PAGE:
Bringing the outdoors in

The 1970’s were the original glory-days for indoor plants. Nearly every home in the country had a delicate maidenhair fern in the bathroom, where it joyfully thrived in the damp atmosphere. Then of course, there were those hanging plant holders made from macrame—a painstaking and time-consuming process of tying knots, which rewarded your patience with a very satisfying outcome.

Knowing that what goes around almost certainly comes around again, it should be no surprise to find indoor plants—and even macrame—enjoying a design and decor renaissance some 40 or so years later. This time around, the movement is popularly known as ‘botanical style’ and while some of the featured plants are the same, there are new additions to the list of species that will survive—and hopefully thrive—indoors.

House plants add character to your home’s interior and they absorb CO2 and produce oxygen. While it’s easy to find permanently-perfect faux flowers and plants at chain stores, for very reasonable prices, there’s something rather nice about cultivating the real thing.

Here are some favourites that can be relied upon to perform well.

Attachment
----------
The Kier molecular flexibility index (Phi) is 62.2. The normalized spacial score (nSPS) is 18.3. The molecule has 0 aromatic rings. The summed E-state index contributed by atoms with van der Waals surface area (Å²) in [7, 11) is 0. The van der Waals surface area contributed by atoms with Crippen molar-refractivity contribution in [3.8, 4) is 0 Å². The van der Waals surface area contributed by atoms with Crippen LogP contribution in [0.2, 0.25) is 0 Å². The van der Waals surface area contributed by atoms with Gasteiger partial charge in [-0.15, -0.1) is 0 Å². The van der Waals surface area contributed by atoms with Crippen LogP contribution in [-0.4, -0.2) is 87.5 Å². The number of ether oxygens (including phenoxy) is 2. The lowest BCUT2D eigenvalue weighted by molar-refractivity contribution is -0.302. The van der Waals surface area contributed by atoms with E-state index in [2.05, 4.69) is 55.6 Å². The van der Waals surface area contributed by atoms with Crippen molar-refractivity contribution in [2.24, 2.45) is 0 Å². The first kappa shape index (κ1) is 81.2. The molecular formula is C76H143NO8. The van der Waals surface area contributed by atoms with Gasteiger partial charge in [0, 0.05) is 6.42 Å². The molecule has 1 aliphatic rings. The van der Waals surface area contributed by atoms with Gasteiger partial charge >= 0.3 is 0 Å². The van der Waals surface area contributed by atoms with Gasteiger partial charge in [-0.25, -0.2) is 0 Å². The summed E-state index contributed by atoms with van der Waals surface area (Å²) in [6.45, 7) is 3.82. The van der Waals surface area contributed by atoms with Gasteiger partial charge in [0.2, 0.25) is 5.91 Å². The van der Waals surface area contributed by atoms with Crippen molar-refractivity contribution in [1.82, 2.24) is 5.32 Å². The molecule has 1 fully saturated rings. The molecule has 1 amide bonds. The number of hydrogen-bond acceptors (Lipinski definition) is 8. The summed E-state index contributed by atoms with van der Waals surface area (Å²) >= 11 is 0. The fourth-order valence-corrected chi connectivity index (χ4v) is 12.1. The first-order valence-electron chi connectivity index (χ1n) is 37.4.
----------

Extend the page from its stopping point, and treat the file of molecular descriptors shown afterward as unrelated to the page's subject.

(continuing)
Ferns like a damp, humid atmosphere which is why they do best in bathrooms. Try not to over-water though, as they can easily drown.

The spider plant is another 1970s come-back for the 21st Century. Put it somewhere with good light and water it weekly.

Peace lilies with their elegant white flower heads grow well inside, in the right position and they can also help filter impurities from the air.

Rubber plants grow surprisingly tall indoors and they’re very hearty—in other words, hard to kill. Polish their leaves regularly. It’s surprisingly satisfying and some owners swear by using mayonnaise for extra shine!

Kalanchoe, begonias, cyclamen and African violets are all potted flowers that are suitable for indoor display. They usually come with growing instructions, or check online and match them to their prime positions in your home.

Palms are traditional indoor favourites and they’ll perform especially well in a warm part of the house. Parlour palms, Chinese fan palms and lady palms are just some of the possibilities. Take them outside for a drink during warm rainy days in summer.

No collection of indoor plants would be complete without a Swiss cheese plant. Every home used to have one and now they’re back on top of the pops, with their large, bright green, holey leaves. They do like being indoors if they get enough (non-direct) light but they can grow rather rampantly and will eventually need to be staked.

Various other plants will grow, away from the garden, but you might need to experiment a little when deciding which ones work best at your place.

You might also like some more indoor plant tips here.

♥ KC.

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